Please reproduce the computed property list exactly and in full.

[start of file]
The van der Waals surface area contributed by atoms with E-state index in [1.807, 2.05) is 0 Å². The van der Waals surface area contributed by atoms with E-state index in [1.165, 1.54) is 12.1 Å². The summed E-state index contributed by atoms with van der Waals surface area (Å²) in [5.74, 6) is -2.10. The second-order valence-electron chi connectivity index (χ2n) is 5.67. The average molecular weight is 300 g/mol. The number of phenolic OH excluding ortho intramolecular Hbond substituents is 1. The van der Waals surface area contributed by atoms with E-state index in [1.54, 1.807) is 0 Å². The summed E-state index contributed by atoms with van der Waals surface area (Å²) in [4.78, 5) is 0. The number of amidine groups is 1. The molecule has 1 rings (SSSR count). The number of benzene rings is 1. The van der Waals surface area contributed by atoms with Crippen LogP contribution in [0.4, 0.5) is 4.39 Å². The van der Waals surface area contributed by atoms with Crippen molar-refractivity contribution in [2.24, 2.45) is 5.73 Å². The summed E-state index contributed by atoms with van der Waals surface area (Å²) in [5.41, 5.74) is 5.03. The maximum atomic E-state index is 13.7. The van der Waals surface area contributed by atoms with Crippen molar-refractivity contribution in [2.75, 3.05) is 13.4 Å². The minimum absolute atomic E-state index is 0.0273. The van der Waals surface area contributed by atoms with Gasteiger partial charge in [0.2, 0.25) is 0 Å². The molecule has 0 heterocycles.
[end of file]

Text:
The van der Waals surface area contributed by atoms with E-state index in [1.807, 2.05) is 0 Å². The van der Waals surface area contributed by atoms with E-state index in [1.165, 1.54) is 12.1 Å². The summed E-state index contributed by atoms with van der Waals surface area (Å²) in [5.74, 6) is -2.10. The second-order valence-electron chi connectivity index (χ2n) is 5.67. The average molecular weight is 300 g/mol. The number of phenolic OH excluding ortho intramolecular Hbond substituents is 1. The van der Waals surface area contributed by atoms with E-state index in [1.54, 1.807) is 0 Å². The summed E-state index contributed by atoms with van der Waals surface area (Å²) in [4.78, 5) is 0. The number of amidine groups is 1. The molecule has 1 rings (SSSR count). The number of benzene rings is 1. The van der Waals surface area contributed by atoms with Crippen LogP contribution in [0.4, 0.5) is 4.39 Å². The van der Waals surface area contributed by atoms with Crippen molar-refractivity contribution in [2.24, 2.45) is 5.73 Å². The summed E-state index contributed by atoms with van der Waals surface area (Å²) in [5.41, 5.74) is 5.03. The maximum atomic E-state index is 13.7. The van der Waals surface area contributed by atoms with Crippen molar-refractivity contribution in [2.75, 3.05) is 13.4 Å². The minimum absolute atomic E-state index is 0.0273. The van der Waals surface area contributed by atoms with Gasteiger partial charge in [0.2, 0.25) is 0 Å². The molecule has 0 heterocycles.